The Elegant universe

On 10/20/2012, in Physics, Quantum mechanics, by wouter

The Elegant Universe: Superstrings, Hidden Dimensions, and the Quest for the Ultimate Theory is a documentary presented by Brian Greene, which introduces string and superstring theory, and provides a comprehensive though non-technical assessment of the theory and some of its shortcomings.

Beginning with a brief consideration of classical physics, which concentrates on the major conflicts in physics, Greene establishes a historical context for string theory as a necessary means of integrating the probabilistic world of the standard model of particle physics and the deterministic Newtonian physics of the macroscopic world. Greene discusses the essential problem facing modern physics: unification of Albert Einstein‘s theory of General Relativity and Quantum Mechanics. Greene suggests that string theory is the solution to these two conflicting approaches. Greene frequently uses analogies and thought experiments to provide a means for the layman to come to terms with the theory which has the potential to create a unified theory of physics.


This documentary film is structured in three chapters, each one chronologically arranged.

1. The first presents the classical physics and links to Einstein.

2. The second studies in depth the quantum physics and enters in String theory.

3. The last reveals the Everything theory…

The difficult concepts used here are introduced in a very simple way, with daily objects.

Part 1:

“Einstein’s Dream,” introduces string theory and shows how modern physics—composed of two theories that are ferociously incompatible—reached its schizophrenic impasse: One theory, general relativity, successfully describes big things like stars and galaxies, while another, quantum mechanics, is equally successful at explaining small things like atoms and subatomic particles. Albert Einstein, the inventor of general relativity, dreamed of finding a single theory that would embrace all of nature’s laws. But in this quest for the so-called unified theory, Einstein came up empty-handed, and the conflict between general relativity and quantum mechanics has stymied all who’ve followed. That is, until the discovery of string theory.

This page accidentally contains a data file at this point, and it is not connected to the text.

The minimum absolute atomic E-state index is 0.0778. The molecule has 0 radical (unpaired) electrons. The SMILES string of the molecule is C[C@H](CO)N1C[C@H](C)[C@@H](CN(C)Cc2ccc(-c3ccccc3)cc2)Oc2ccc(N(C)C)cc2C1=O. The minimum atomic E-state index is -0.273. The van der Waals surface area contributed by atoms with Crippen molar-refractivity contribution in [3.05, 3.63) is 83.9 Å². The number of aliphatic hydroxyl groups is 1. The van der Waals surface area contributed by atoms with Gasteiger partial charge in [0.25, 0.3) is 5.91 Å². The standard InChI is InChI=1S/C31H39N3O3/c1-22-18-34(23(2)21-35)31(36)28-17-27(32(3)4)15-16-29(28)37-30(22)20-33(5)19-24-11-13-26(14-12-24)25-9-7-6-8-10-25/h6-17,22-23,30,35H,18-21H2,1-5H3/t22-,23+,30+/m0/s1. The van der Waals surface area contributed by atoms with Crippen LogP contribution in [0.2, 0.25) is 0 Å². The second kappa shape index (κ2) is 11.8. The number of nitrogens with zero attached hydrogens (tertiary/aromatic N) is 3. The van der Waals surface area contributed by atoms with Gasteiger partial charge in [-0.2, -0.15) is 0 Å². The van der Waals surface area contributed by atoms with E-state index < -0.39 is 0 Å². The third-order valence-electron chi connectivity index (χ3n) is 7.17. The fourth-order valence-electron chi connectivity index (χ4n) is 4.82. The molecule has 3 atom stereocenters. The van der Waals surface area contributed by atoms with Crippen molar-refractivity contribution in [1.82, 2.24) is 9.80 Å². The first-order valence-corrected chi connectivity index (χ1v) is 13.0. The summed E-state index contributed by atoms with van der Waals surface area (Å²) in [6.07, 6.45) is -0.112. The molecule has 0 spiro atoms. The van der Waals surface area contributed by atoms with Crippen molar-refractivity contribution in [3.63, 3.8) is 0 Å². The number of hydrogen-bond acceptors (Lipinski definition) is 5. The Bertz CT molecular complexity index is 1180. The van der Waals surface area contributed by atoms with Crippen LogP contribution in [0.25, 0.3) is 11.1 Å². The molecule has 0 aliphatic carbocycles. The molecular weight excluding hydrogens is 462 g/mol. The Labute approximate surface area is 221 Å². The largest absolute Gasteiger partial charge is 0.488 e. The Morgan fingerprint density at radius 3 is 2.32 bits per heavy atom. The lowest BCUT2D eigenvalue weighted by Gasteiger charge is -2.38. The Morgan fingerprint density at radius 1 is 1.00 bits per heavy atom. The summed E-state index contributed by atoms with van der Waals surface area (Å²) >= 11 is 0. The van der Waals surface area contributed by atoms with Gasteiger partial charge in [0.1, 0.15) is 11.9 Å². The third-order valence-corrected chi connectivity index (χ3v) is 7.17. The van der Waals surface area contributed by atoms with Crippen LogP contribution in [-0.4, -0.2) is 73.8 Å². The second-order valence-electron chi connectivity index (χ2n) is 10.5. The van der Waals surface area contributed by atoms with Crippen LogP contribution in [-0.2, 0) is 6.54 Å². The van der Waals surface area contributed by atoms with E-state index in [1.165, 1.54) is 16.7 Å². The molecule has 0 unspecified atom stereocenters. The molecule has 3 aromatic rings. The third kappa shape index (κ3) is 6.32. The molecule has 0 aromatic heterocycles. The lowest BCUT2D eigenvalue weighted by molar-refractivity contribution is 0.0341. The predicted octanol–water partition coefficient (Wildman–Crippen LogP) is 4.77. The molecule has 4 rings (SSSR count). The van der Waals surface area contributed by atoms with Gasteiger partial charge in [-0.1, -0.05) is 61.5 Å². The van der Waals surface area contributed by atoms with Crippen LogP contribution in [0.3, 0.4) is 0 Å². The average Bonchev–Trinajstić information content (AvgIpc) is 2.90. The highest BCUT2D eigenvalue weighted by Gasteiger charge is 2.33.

Part 2:

In the second hour of “The Elegant Universe,” a three-hour miniseries with physicist Brian Greene, delve into the nuts, bolts, and outright nuttiness of string theory. Part 2, “String’s the Thing,” opens with a whimsical scene in a movie theater in which the history of the universe runs backwards to the Big Bang, the moment at which general relativity and quantum mechanics both came into play, and therefore the point at which our conventional model of reality breaks down.

Then it’s string theory to the rescue as Greene describes the steps that led from a forgotten 200-year-old mathematical formula to the first glimmerings of strings—quivering strands of energy whose different vibrations give rise to quarks, electrons, photons, and all other elementary particles. Strings are truly tiny, being smaller than an atom by the same factor that a tree is smaller than the solar system. But, as Greene explains, they are able to combine the laws of the large and the laws of the small into a proposal for a single, harmonious theory of everything.

Part 3:

Part 3 of “The Elegant Universe” with host Brian Greene shows how Edward Witten of Princeton’s Institute for Advanced Study, aided by others, revolutionized string theory by successfully uniting the five different versions into a single theory that is cryptically named “M-theory,” a development that requires a total of eleven dimensions.

Ten…eleven…who’s counting? But the new 11th dimension implies that strings can come in shapes called membranes, or “branes” for short. These have truly science fiction-like qualities, since in principle they can be as large as the universe. A brane can even be a universe—a parallel universe—and we may be living on one right now.


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